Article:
- A life free from violence: 4.1 million people to support women and girls’ rights to a life free from violence, through 244 projects/initiatives
- Food and nutrition security and resilience to climate change: 15.8 million people to support their food and nutrition security and resilience to climate change, through 513 projects/initiatives
- Women’s economic empowerment: 2.2 million women and girls to promote their access to and control of economic resources, through 362 projects/initiatives
CARE promotes sustainable development by tackling the range of inequalities, injustices and lack of opportunity that keeps people locked in poverty. This means that some projects and initiatives work with people across more than one outcome area. Adding together the figures for each outcome area would involve some double counting, and therefore gives a bigger figure than the total number of individual people reached by our work.
By the end of financial year 2018, we had evidence of impact since 2015 in reducing poverty and social injustice for people in each of our outcome areas, as follows:
- Humanitarian response: 14.5 million people
- Sexual, reproductive and maternal health and rights: 14.9 million people
- A life free from violence: 740,000 people
- Food and nutrition security and resilience to climate change: 21.9 million people
- Women’s economic empowerment: 5.2 million people
Strengthening gender equality and women’s voice
In 2018, 21% of our projects and initiatives were gender transformative – meaning they contributed to a lasting change in the power and choices women and girls have over their own lives, rather than just a temporary increase in opportunities. A further 13% were gender responsive – meaning they challenged inequitable gender structures, systems, norms, and power relations. Both of these percentages are an increase on the previous year. A further 45% of our projects and initiatives were gender sensitive – meaning they identified and addressed the different needs of people based on their gender, but did not challenge the root causes of gender inequality.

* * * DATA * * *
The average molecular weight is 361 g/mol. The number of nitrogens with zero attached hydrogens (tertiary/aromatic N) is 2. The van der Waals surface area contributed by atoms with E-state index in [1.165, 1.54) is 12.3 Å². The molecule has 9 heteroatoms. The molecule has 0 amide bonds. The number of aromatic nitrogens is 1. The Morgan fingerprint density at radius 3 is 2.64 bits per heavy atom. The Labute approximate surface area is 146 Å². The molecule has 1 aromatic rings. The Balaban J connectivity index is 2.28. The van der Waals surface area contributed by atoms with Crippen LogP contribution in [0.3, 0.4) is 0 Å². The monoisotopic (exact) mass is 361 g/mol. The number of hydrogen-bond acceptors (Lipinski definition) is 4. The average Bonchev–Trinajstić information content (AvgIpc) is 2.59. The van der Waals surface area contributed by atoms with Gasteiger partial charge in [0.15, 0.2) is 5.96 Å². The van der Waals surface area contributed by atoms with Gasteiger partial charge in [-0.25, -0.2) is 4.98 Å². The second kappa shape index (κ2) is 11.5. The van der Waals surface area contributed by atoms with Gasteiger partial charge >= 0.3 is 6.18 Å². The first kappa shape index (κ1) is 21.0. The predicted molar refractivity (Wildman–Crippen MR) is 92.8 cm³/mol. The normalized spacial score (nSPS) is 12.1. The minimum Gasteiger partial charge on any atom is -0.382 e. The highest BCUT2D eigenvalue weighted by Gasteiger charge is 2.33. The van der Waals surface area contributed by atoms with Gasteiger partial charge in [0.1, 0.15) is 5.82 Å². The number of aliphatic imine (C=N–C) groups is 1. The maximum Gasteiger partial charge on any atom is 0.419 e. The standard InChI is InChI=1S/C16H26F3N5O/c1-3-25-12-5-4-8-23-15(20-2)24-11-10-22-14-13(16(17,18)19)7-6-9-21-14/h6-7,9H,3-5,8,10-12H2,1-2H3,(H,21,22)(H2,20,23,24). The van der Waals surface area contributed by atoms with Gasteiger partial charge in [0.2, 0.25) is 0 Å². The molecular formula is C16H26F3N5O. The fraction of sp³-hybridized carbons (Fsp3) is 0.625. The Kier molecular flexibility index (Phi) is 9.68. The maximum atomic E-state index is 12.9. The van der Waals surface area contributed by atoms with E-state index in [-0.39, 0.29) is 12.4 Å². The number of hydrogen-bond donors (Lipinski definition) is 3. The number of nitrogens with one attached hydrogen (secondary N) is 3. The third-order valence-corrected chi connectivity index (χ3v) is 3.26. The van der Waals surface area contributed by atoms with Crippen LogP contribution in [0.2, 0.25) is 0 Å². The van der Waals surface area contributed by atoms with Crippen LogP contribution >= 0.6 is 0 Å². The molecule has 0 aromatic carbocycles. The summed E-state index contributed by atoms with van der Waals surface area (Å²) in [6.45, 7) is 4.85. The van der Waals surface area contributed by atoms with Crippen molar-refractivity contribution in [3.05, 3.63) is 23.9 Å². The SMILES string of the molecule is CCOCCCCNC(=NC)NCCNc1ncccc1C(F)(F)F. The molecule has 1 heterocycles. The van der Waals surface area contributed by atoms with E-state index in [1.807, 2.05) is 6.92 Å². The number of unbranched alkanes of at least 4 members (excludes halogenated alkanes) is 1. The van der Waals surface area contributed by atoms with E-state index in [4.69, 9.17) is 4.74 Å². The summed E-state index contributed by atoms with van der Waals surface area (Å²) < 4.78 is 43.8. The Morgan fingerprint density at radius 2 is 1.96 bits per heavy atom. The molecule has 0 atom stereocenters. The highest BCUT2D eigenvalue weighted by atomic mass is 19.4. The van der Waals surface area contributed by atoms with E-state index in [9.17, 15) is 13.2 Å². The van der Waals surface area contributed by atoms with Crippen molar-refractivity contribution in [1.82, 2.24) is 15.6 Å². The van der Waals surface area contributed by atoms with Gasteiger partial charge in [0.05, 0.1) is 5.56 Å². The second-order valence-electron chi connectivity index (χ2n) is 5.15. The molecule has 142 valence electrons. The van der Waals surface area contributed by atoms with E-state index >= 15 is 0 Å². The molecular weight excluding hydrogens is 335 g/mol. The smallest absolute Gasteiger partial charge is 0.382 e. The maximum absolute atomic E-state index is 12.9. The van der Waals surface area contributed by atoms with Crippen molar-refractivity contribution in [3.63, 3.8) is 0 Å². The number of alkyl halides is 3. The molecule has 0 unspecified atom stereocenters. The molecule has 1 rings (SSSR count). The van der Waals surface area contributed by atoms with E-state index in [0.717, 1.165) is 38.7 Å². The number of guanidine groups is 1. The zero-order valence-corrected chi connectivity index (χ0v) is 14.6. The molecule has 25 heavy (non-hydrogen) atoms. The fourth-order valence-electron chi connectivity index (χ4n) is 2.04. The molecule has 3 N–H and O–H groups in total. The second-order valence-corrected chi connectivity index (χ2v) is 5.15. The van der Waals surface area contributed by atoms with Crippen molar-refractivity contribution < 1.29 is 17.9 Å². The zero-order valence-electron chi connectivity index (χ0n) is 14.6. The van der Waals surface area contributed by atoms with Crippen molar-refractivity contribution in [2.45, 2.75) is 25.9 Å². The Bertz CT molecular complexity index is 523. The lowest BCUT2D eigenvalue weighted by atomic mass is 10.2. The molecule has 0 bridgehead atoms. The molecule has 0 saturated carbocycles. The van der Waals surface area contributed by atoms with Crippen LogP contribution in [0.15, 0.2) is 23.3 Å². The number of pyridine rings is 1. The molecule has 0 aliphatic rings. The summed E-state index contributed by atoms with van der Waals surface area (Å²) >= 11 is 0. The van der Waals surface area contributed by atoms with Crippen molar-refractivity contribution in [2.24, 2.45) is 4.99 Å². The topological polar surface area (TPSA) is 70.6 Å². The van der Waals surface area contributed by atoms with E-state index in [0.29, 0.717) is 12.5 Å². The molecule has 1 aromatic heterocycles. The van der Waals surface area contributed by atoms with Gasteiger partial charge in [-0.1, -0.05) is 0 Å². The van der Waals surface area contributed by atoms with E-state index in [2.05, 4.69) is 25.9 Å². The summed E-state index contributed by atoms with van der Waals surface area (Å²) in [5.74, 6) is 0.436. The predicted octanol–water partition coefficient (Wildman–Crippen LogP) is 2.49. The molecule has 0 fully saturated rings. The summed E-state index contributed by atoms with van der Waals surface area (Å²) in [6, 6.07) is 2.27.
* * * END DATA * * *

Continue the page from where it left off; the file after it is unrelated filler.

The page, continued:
12% of our projects and initiatives were fully focused on addressing gender-based violence, while a further 45% mainstreamed GBV in other project activities.
Promoting dialogue and inclusive governance
In 2018, 9% of our projects and initiatives were transformative for inclusive governance and a further 6% were responsive. A further 67% worked to make existing institutions and power relations more inclusive, but without significantly challenging or changing the underlying power dynamics.
Activities to strengthen civil society were included in 56% of projects and initiatives; civil society strengthening was an explicit objective in 33% of projects.
In 2018, 60% of our projects and initiatives included actions to increase resilience.
9% of projects fully addressed vulnerability caused by climate change, and 30% did so partially. 59% of projects had no strategy to address climate change vulnerability.
- 42% of our projects and initiatives promoted innovative approaches to tackling poverty and social injustice.
- Just over half of our projects and initiatives (51%) carried out advocacy for pro-poor policy change.
- Partners implemented all activities in 31% of projects, most activities in 22% of projects, and some activities in 23% of projects.
- 35% of our projects and initiatives linked and worked with others to scale up proven solutions.